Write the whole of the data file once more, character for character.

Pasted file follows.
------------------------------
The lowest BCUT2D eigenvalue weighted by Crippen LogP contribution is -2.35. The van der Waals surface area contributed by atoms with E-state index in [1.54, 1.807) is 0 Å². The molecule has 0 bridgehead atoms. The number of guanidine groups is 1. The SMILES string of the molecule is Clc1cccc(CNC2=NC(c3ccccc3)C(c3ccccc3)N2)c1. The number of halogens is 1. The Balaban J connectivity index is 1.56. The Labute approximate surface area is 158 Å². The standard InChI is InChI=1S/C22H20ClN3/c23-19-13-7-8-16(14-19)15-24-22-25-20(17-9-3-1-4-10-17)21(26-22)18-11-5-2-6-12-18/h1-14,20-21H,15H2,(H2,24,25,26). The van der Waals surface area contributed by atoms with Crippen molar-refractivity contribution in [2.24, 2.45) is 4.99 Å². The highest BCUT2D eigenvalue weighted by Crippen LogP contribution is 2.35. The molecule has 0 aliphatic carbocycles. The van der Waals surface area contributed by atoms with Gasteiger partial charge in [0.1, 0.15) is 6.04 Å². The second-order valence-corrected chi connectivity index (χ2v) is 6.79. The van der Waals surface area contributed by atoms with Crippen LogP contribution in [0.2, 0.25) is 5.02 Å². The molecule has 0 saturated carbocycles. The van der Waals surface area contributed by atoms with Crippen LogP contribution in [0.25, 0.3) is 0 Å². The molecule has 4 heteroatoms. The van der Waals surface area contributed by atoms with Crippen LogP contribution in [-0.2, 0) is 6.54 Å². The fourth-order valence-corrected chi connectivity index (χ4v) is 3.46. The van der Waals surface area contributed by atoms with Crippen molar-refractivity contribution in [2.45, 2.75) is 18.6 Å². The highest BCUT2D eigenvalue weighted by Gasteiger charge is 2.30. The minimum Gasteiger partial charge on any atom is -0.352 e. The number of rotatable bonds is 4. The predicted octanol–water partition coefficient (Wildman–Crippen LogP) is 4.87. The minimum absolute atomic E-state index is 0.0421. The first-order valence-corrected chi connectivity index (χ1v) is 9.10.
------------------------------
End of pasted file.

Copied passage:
The lowest BCUT2D eigenvalue weighted by Crippen LogP contribution is -2.35. The van der Waals surface area contributed by atoms with E-state index in [1.54, 1.807) is 0 Å². The molecule has 0 bridgehead atoms. The number of guanidine groups is 1. The SMILES string of the molecule is Clc1cccc(CNC2=NC(c3ccccc3)C(c3ccccc3)N2)c1. The number of halogens is 1. The Balaban J connectivity index is 1.56. The Labute approximate surface area is 158 Å². The standard InChI is InChI=1S/C22H20ClN3/c23-19-13-7-8-16(14-19)15-24-22-25-20(17-9-3-1-4-10-17)21(26-22)18-11-5-2-6-12-18/h1-14,20-21H,15H2,(H2,24,25,26). The van der Waals surface area contributed by atoms with Crippen molar-refractivity contribution in [2.24, 2.45) is 4.99 Å². The highest BCUT2D eigenvalue weighted by Crippen LogP contribution is 2.35. The molecule has 0 aliphatic carbocycles. The van der Waals surface area contributed by atoms with Gasteiger partial charge in [0.1, 0.15) is 6.04 Å². The second-order valence-corrected chi connectivity index (χ2v) is 6.79. The van der Waals surface area contributed by atoms with Crippen LogP contribution in [0.2, 0.25) is 5.02 Å². The molecule has 0 saturated carbocycles. The van der Waals surface area contributed by atoms with Crippen LogP contribution in [0.25, 0.3) is 0 Å². The molecule has 4 heteroatoms. The van der Waals surface area contributed by atoms with Crippen LogP contribution in [-0.2, 0) is 6.54 Å². The fourth-order valence-corrected chi connectivity index (χ4v) is 3.46. The van der Waals surface area contributed by atoms with Crippen molar-refractivity contribution in [2.45, 2.75) is 18.6 Å². The highest BCUT2D eigenvalue weighted by Gasteiger charge is 2.30. The minimum Gasteiger partial charge on any atom is -0.352 e. The number of rotatable bonds is 4. The predicted octanol–water partition coefficient (Wildman–Crippen LogP) is 4.87. The minimum absolute atomic E-state index is 0.0421. The first-order valence-corrected chi connectivity index (χ1v) is 9.10.